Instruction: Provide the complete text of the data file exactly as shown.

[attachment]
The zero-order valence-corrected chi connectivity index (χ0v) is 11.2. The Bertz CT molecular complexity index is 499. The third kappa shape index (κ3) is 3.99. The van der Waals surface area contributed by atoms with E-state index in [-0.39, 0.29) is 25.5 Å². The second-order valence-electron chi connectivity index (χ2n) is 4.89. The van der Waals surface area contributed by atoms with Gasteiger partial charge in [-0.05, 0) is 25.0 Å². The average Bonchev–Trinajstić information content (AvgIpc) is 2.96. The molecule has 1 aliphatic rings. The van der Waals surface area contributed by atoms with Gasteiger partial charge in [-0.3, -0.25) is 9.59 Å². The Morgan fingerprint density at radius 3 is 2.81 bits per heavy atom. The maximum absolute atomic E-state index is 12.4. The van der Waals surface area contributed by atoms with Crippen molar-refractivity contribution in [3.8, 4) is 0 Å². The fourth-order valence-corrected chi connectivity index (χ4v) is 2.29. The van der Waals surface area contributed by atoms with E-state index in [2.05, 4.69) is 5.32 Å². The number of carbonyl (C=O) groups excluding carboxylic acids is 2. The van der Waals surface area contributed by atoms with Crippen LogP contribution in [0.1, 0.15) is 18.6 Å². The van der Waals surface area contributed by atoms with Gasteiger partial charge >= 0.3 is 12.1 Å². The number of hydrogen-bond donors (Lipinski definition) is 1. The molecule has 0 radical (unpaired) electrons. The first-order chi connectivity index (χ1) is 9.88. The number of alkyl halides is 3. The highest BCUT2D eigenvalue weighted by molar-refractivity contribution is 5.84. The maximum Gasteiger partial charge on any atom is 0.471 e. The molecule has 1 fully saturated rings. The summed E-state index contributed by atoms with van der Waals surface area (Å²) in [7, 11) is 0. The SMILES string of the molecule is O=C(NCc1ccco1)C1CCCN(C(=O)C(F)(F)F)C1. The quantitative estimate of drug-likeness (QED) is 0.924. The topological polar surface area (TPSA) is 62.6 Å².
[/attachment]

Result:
The zero-order valence-corrected chi connectivity index (χ0v) is 11.2. The Bertz CT molecular complexity index is 499. The third kappa shape index (κ3) is 3.99. The van der Waals surface area contributed by atoms with E-state index in [-0.39, 0.29) is 25.5 Å². The second-order valence-electron chi connectivity index (χ2n) is 4.89. The van der Waals surface area contributed by atoms with Gasteiger partial charge in [-0.05, 0) is 25.0 Å². The average Bonchev–Trinajstić information content (AvgIpc) is 2.96. The molecule has 1 aliphatic rings. The van der Waals surface area contributed by atoms with Gasteiger partial charge in [-0.3, -0.25) is 9.59 Å². The Morgan fingerprint density at radius 3 is 2.81 bits per heavy atom. The maximum absolute atomic E-state index is 12.4. The van der Waals surface area contributed by atoms with Crippen molar-refractivity contribution in [3.8, 4) is 0 Å². The fourth-order valence-corrected chi connectivity index (χ4v) is 2.29. The van der Waals surface area contributed by atoms with E-state index in [2.05, 4.69) is 5.32 Å². The number of carbonyl (C=O) groups excluding carboxylic acids is 2. The van der Waals surface area contributed by atoms with Crippen LogP contribution in [0.1, 0.15) is 18.6 Å². The van der Waals surface area contributed by atoms with Gasteiger partial charge >= 0.3 is 12.1 Å². The number of hydrogen-bond donors (Lipinski definition) is 1. The molecule has 0 radical (unpaired) electrons. The first-order chi connectivity index (χ1) is 9.88. The number of alkyl halides is 3. The highest BCUT2D eigenvalue weighted by molar-refractivity contribution is 5.84. The maximum Gasteiger partial charge on any atom is 0.471 e. The molecule has 1 fully saturated rings. The summed E-state index contributed by atoms with van der Waals surface area (Å²) in [7, 11) is 0. The SMILES string of the molecule is O=C(NCc1ccco1)C1CCCN(C(=O)C(F)(F)F)C1. The quantitative estimate of drug-likeness (QED) is 0.924. The topological polar surface area (TPSA) is 62.6 Å².